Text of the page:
Paradoxically decreased intracellular collagenase activity in macrophages from bronchoalveolar lavage fluid in current smokers and patients with obstructive ventilatory disorder
- Authors: Yusuke Hakoda, Yoshikazu Ito, Hirotsugu Ohkubo, Hidekazu Tago, Tsuyoshi Yoshida, Kazushige Minemura, Kenta Utsumi, Masahiro Aoshima, Kazuma Ohyashiki
Published on: 01 June 2004
- Pages: 859-863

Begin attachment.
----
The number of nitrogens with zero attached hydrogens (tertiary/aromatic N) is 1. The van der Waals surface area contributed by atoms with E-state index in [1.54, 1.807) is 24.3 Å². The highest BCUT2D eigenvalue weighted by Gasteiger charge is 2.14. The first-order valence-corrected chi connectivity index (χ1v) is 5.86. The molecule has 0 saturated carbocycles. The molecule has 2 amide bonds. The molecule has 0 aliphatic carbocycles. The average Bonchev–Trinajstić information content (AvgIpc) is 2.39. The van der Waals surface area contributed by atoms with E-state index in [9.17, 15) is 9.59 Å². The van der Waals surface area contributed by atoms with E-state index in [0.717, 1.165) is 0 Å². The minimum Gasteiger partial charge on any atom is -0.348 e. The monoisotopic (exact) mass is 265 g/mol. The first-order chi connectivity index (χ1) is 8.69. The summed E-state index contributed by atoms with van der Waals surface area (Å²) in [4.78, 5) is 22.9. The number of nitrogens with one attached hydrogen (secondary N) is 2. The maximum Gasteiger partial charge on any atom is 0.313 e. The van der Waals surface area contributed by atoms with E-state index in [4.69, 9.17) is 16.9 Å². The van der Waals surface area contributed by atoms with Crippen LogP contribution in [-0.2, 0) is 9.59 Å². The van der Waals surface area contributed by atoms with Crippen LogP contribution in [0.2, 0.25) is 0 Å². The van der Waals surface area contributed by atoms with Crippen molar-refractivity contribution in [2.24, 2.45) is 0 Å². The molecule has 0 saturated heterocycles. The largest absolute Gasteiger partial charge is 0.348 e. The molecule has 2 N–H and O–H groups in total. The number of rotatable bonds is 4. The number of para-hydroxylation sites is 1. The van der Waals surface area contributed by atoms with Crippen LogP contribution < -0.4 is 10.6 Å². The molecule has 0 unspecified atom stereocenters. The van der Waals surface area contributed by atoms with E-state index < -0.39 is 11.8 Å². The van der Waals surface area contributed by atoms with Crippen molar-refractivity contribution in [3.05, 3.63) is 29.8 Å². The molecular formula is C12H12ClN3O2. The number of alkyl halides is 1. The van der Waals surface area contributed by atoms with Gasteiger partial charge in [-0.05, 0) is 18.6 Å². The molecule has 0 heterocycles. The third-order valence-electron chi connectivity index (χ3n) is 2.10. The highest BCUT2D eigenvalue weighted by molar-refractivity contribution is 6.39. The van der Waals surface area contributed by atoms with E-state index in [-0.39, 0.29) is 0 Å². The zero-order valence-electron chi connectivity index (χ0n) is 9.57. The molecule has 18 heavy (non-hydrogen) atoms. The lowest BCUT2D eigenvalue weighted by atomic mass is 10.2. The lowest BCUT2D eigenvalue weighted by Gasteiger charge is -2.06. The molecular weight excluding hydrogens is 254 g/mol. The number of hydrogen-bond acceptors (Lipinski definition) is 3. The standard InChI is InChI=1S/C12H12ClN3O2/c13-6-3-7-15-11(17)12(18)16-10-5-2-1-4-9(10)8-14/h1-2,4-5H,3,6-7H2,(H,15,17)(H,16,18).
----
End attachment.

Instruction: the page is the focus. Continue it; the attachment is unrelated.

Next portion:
The roles of matrix metalloproteinases (MMPs) in chronic obstructive pulmonary disease (COPD) have been studied. Macrophages are considered to release MMPs in the lung tissue. We measured intracellular collagenase activity in intact CD14+CD45++ cells from the bronchoalveolar lavage fluid (BALF) of patients with obstructive ventilatory impairment and other respiratory diseases. Collagenase activity in current smokers was significantly lower than those in non-smokers (3.25±0.54 versus 5.48±0.55; P=0.006), and also lower than those in ex-smokers (versus 6.54±1.54; P=0.019). We found a lower activity of collagenase in patients with FEV1/FVC below 70% than those with 70% or higher (2.68±0.59 versus 4.51±0.44; P=0.034). Mean value of FEV1/FVC in patients with collagenase activity of 4 or higher was significantly elevated as compared to those with the activity lower than 4 (83.3±3.3 versus 71.8±4.9; P=0.021). The discrepancy between increased release of MMPs by previous reports and decreased intracellular activity in our results, may be explained by the production of inactive form of MMPs is relatively increased in COPD. Our study may provide the future direction in investigating the mechanism of COPD. In clinics, this measurement in patients with smoking habits may be helpful to advise them to stop smoking, and to avoid progression to the irreversible obstructive disease.